I think that is what I liked about Him, that two opposite worlds collided, and you could stand back and watch as you waited for the devastating consequences it would have for all involved.

I did feel sympathy for Catherine’s husband Sam but at the same time felt he had no back bone, never brave enough to upset the status quo.

Lucien’s friends were a mix between the truly vile, self obsessed world of the rich and those that were much nicer, much more accepting.

The mix of personalities was brilliant and I was just waiting for the explosion, for the lies and deceit to be uncovered. It was almost like watching a car crash in slow motion, just waiting for that impact and wondering who the casualties would be.

Empson did not disappoint, the narrative building the tension, until finally all was revealed and what a reveal it was!

There was definitely a serious side to Him, one that explored mental health, which was both balanced and sympathetic. It certainly made me think about trauma and the differing effects it can have.

Yet, it’s overriding theme was love, love that can be superficial, for convenience but also that once in a lifetime love, that is passionate, deep and everlasting.

If there is one thing I have learnt from reading Him is that if you find that one true love, hang on to it, don’t ever let it go because you might never find it again.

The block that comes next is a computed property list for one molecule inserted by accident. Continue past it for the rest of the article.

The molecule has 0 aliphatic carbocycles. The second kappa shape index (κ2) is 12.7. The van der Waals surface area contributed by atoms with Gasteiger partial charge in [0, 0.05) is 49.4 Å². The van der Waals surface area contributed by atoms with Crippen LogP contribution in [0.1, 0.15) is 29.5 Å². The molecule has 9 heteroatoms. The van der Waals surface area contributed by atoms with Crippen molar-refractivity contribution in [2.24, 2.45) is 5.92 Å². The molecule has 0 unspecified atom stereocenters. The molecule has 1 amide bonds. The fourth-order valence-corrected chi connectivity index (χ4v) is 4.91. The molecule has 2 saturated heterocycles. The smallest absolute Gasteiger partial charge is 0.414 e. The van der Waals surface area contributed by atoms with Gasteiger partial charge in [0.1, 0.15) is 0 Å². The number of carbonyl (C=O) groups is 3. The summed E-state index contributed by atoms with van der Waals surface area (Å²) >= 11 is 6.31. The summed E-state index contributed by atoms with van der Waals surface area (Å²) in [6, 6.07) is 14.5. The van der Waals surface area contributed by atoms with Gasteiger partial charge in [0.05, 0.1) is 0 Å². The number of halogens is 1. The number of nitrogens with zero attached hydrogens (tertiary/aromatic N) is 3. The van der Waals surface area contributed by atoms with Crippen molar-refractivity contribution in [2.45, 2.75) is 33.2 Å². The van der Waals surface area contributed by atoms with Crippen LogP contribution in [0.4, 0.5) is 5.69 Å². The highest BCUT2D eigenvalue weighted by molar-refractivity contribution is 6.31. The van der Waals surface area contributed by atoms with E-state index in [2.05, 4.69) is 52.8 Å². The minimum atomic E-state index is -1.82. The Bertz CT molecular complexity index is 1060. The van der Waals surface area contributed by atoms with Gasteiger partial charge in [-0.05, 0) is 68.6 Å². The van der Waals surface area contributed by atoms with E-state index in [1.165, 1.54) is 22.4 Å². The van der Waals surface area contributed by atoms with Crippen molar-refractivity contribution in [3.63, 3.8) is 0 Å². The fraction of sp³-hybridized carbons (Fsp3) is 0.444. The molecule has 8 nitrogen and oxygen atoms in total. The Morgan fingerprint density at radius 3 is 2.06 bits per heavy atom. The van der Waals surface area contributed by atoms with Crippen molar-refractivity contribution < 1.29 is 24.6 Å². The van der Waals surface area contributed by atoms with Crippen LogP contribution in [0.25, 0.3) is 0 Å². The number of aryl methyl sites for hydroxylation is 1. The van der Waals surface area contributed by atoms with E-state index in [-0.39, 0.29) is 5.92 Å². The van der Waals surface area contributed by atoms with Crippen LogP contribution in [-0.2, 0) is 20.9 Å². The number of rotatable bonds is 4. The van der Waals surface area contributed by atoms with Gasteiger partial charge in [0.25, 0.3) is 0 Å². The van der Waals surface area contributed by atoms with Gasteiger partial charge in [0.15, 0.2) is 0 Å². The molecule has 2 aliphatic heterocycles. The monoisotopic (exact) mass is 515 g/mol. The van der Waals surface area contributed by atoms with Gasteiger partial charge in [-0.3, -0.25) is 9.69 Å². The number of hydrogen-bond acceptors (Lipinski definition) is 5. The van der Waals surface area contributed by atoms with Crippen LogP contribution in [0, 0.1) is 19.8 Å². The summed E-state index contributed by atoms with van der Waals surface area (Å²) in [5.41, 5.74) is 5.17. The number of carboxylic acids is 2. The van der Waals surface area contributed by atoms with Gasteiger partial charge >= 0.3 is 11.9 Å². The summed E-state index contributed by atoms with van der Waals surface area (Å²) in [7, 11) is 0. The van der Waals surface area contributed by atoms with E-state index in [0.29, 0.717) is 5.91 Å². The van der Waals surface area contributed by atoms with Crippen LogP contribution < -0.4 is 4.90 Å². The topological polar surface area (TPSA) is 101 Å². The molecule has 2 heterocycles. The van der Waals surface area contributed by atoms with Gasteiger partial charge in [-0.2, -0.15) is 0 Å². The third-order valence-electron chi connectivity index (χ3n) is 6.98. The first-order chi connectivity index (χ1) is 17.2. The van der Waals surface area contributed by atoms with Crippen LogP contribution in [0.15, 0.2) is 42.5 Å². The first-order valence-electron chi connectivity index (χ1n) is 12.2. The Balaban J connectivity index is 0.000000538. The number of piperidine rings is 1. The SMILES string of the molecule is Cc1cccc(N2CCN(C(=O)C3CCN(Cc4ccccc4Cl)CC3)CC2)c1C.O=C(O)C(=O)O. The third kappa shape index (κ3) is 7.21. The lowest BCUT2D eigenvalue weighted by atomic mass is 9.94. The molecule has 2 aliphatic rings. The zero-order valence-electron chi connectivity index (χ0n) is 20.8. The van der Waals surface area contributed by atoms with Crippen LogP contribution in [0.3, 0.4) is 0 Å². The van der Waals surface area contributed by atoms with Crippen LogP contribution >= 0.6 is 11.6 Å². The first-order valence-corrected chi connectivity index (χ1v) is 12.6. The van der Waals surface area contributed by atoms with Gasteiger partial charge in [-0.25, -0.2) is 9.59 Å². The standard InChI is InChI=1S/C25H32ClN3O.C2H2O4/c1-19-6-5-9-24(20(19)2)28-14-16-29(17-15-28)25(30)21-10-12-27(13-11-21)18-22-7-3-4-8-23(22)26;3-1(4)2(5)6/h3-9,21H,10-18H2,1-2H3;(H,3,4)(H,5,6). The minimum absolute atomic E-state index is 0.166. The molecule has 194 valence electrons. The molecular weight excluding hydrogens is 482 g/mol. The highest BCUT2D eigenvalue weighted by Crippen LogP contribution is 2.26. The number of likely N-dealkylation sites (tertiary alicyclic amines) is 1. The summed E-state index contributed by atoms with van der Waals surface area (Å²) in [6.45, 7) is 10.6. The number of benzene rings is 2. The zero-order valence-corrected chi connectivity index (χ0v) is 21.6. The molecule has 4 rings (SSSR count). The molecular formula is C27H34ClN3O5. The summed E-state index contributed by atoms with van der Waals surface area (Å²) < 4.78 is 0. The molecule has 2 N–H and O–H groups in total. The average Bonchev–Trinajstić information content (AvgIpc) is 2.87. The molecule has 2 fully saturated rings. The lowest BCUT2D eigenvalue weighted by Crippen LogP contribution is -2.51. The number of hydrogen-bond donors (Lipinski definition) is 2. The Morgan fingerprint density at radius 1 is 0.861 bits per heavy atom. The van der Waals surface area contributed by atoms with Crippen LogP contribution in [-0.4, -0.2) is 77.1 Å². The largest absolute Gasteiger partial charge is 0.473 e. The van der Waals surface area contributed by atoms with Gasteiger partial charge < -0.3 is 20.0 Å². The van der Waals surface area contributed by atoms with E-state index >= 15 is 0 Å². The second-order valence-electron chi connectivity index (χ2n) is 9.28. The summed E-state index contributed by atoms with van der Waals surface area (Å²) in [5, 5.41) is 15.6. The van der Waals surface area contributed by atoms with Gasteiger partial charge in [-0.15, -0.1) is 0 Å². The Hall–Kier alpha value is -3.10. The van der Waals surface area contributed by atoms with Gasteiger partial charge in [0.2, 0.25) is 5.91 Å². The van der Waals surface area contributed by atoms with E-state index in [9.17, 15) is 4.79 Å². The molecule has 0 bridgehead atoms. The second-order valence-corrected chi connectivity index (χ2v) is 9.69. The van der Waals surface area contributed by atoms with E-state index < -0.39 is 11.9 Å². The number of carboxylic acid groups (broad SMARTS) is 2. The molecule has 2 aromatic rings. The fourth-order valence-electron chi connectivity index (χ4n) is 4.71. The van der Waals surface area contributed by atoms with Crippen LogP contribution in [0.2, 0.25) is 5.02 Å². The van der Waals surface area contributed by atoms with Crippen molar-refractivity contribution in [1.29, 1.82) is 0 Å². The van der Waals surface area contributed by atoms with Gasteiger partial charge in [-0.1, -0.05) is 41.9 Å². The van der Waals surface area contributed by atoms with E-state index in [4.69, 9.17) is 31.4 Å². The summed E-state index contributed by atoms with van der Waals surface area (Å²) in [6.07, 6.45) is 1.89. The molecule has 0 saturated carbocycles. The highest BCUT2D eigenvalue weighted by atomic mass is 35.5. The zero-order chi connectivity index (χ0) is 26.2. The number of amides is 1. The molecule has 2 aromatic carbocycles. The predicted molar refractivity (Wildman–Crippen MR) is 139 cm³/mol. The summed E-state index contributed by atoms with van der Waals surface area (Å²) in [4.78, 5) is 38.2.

I would like to thank Orion Books for a copy of Him to read and review and to Tracy Fenton of Compulsive Readers for inviting My Bookish Blogspot to participate in the blogtour.

About the author

Clare Empson worked as a staff writer on national newspapers covering everything from collapsing merchant banks to tea with the late Barbara Cartland (everything pink including the cakes). Eight years ago, she moved to the West Country and founded the arts and lifestyle blog countrycalling.co.uk.

The idyllic setting inspired her first novel, which reveals the darker side of paradise. Clare lives on the Wiltshire/Dorset border with her husband and three children.

HIM Blog Tour

HIM Blog Tour Page 2

#Blogtour Poster Boy by NJ Crosskey @NJCrosskey @LegendPress #PosterBoy

Poster Boy Cover

Poster Boy by NJ Crosskey  Legend Press April 1st 2019